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on Sep 20, 2012
It would be nice if the police kept records of their interactions with people they believe to be mentally ill. Media accounts of the tragic outcomes of some of these interactions remind us that that there are mentally ill people who often end up dead when they confront officers. Tracking these interactions would help to gauge the extent of mental illness in the general population.
More-facts, if the city council un-froze one of the police department dozen frozen positions maybe they could have someone track those stats for you.
Tracking this statistic is something that could be done with a data base query that would not take very long, if the police knew how to use computers. The Auditor's SEA would be a good place to publish the stat, taking only a column to display the data.
But it's doubtful that this will happen.
I am pretty sure that tracking police encounters with mentally ill would do nothing to gauge the extent in the general population, the majority who never have encounters with the police. That is why this will not happen.
> I am pretty sure that tracking police encounters with
> mentally ill would do nothing to gauge
And what makes you so sure?
If the police encounter someone whom they decide has mental problems, they will not probably call in County mental health resources, rather than referring the case to the DA for prosecution. Simply counting the number of referrals to mental health is all that is called for here.
they will not probably call->they will probably call
Maintaining these types of records is maintaining intelligence. Maintaining intelligence on people is illegal. As usual, people commenting on how police work should be done when people who are not involved in police work no nothing about how law enforcement works.
Simply counting the number of referrals is not what you originally stated. You said they should track interactions, which does not necessarily mean a referral. And either way it would still not help determine the extent of mental illness in the general population, just those that contact the police. (my original point, which you missed) The police do not diagnose people with mental problems, the mental health professionals do, rightly so. They are only being asked to recognize some of the indicators, as this story details, to hopefully reduce those violent encounters. I give them "kudos" for at least trying this training. A referral from a cop means that someone has a mental illness? You don't think they know how to use computers, but you want them to make this diagnosis..? I don't. Please check out NIMH.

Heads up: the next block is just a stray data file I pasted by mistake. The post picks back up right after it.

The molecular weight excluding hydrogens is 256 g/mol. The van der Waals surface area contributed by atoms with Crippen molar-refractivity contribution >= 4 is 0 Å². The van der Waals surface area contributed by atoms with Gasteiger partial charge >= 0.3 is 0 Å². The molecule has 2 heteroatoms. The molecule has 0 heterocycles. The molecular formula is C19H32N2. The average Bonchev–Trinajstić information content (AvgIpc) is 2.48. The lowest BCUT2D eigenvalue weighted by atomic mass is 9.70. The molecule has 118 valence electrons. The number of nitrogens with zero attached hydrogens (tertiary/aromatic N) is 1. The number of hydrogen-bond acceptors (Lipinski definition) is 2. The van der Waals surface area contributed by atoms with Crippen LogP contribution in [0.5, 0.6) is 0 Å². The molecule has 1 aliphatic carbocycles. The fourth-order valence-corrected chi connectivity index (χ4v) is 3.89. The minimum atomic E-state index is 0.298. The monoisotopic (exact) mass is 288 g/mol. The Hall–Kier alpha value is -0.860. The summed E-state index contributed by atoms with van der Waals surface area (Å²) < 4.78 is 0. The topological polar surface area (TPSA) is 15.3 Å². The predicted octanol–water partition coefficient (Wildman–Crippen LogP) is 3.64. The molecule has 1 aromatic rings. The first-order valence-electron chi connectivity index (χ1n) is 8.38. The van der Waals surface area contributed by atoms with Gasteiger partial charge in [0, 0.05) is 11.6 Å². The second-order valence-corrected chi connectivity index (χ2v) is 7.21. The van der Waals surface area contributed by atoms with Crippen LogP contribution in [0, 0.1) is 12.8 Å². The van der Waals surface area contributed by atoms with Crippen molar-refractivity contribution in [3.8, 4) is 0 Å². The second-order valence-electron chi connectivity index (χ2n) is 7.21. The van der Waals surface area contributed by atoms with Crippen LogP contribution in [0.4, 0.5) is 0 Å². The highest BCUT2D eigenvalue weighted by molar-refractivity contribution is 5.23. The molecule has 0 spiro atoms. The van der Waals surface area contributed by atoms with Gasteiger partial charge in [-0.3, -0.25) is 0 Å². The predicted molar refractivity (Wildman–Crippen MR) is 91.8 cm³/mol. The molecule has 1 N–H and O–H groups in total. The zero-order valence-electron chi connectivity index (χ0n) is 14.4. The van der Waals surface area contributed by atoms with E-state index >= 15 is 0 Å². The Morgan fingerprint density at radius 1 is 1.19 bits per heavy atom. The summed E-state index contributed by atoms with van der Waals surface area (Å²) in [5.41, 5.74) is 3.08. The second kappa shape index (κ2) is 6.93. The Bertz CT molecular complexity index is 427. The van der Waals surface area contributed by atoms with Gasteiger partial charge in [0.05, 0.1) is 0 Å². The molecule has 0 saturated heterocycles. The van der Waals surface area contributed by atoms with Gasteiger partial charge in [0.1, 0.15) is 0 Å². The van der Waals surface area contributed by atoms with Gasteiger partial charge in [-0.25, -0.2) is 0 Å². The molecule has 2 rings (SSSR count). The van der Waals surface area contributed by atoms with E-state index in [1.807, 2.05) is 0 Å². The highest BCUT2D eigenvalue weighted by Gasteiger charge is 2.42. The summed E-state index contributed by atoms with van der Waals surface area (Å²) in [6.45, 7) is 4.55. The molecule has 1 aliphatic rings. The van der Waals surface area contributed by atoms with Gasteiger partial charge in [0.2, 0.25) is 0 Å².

> Maintaining these types of records is maintaining intelligence.
> Maintaining intelligence on people is illegal
How absurd. What laws can you cite that restrict the police from keeping records on their call outs?
The police maintain records on people who are arrested, and presumably they have the right to keep field reports that document interactions with people involved in situations where the police are called, for whatever reason, that were not arrested.
In this case, none of this information would be commonly considered as "intelligence" in the way that an "intelligence agency" might collect information--on people who have done nothing wrong.
But if you really believe that the police have no right to keep records--contact your local District Attorney and see what they have to say about the matter.